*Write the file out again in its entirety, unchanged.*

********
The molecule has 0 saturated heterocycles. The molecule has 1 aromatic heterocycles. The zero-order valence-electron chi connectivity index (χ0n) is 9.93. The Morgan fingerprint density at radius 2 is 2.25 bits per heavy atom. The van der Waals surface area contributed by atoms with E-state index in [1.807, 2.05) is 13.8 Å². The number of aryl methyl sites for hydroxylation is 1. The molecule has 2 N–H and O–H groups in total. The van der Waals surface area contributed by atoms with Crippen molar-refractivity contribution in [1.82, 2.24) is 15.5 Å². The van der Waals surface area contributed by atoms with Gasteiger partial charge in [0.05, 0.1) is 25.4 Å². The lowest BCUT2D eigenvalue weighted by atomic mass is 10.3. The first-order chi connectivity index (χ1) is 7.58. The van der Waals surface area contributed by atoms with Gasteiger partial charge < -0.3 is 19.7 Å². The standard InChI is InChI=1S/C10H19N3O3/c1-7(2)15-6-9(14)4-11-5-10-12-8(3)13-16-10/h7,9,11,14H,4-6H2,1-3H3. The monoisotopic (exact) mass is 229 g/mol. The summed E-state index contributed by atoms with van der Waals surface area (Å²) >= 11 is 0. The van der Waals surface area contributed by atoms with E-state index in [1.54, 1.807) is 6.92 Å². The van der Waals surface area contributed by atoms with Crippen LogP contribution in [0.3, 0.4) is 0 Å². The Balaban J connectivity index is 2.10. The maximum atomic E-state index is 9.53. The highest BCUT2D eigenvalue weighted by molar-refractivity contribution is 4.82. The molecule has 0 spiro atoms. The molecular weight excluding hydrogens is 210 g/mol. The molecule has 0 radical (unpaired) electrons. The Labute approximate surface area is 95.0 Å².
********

The molecule has 0 saturated heterocycles. The molecule has 1 aromatic heterocycles. The zero-order valence-electron chi connectivity index (χ0n) is 9.93. The Morgan fingerprint density at radius 2 is 2.25 bits per heavy atom. The van der Waals surface area contributed by atoms with E-state index in [1.807, 2.05) is 13.8 Å². The number of aryl methyl sites for hydroxylation is 1. The molecule has 2 N–H and O–H groups in total. The van der Waals surface area contributed by atoms with Crippen molar-refractivity contribution in [1.82, 2.24) is 15.5 Å². The van der Waals surface area contributed by atoms with Gasteiger partial charge in [0.05, 0.1) is 25.4 Å². The lowest BCUT2D eigenvalue weighted by atomic mass is 10.3. The first-order chi connectivity index (χ1) is 7.58. The van der Waals surface area contributed by atoms with Gasteiger partial charge < -0.3 is 19.7 Å². The standard InChI is InChI=1S/C10H19N3O3/c1-7(2)15-6-9(14)4-11-5-10-12-8(3)13-16-10/h7,9,11,14H,4-6H2,1-3H3. The monoisotopic (exact) mass is 229 g/mol. The summed E-state index contributed by atoms with van der Waals surface area (Å²) >= 11 is 0. The van der Waals surface area contributed by atoms with E-state index in [1.54, 1.807) is 6.92 Å². The van der Waals surface area contributed by atoms with Crippen LogP contribution in [0.3, 0.4) is 0 Å². The Balaban J connectivity index is 2.10. The maximum atomic E-state index is 9.53. The highest BCUT2D eigenvalue weighted by molar-refractivity contribution is 4.82. The molecule has 0 spiro atoms. The molecular weight excluding hydrogens is 210 g/mol. The molecule has 0 radical (unpaired) electrons. The Labute approximate surface area is 95.0 Å².